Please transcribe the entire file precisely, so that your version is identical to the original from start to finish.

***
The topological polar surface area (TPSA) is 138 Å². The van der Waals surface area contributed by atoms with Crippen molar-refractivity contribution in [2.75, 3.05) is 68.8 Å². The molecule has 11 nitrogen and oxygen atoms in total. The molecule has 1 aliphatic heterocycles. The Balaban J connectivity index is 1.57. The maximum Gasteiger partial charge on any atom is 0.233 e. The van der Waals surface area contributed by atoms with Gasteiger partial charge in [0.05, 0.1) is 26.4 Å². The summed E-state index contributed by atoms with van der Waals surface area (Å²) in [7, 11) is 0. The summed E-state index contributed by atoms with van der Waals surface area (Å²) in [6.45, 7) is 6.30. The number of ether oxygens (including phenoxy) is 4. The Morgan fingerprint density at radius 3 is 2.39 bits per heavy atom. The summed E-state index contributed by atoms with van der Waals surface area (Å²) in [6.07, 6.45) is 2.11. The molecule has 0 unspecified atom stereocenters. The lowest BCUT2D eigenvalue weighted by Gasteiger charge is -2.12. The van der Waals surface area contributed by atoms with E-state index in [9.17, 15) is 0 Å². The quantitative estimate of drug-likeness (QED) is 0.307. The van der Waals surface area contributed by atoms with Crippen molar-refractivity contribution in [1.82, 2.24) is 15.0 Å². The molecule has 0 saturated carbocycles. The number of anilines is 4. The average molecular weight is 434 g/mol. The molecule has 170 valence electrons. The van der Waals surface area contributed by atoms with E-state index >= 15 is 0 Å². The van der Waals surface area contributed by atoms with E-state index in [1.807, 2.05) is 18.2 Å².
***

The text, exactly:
The topological polar surface area (TPSA) is 138 Å². The van der Waals surface area contributed by atoms with Crippen molar-refractivity contribution in [2.75, 3.05) is 68.8 Å². The molecule has 11 nitrogen and oxygen atoms in total. The molecule has 1 aliphatic heterocycles. The Balaban J connectivity index is 1.57. The maximum Gasteiger partial charge on any atom is 0.233 e. The van der Waals surface area contributed by atoms with Gasteiger partial charge in [0.05, 0.1) is 26.4 Å². The summed E-state index contributed by atoms with van der Waals surface area (Å²) in [7, 11) is 0. The summed E-state index contributed by atoms with van der Waals surface area (Å²) in [6.45, 7) is 6.30. The number of ether oxygens (including phenoxy) is 4. The Morgan fingerprint density at radius 3 is 2.39 bits per heavy atom. The summed E-state index contributed by atoms with van der Waals surface area (Å²) in [6.07, 6.45) is 2.11. The molecule has 0 unspecified atom stereocenters. The lowest BCUT2D eigenvalue weighted by Gasteiger charge is -2.12. The van der Waals surface area contributed by atoms with E-state index in [9.17, 15) is 0 Å². The quantitative estimate of drug-likeness (QED) is 0.307. The van der Waals surface area contributed by atoms with Crippen molar-refractivity contribution in [1.82, 2.24) is 15.0 Å². The molecule has 0 saturated carbocycles. The number of anilines is 4. The average molecular weight is 434 g/mol. The molecule has 170 valence electrons. The van der Waals surface area contributed by atoms with E-state index >= 15 is 0 Å². The van der Waals surface area contributed by atoms with E-state index in [1.807, 2.05) is 18.2 Å².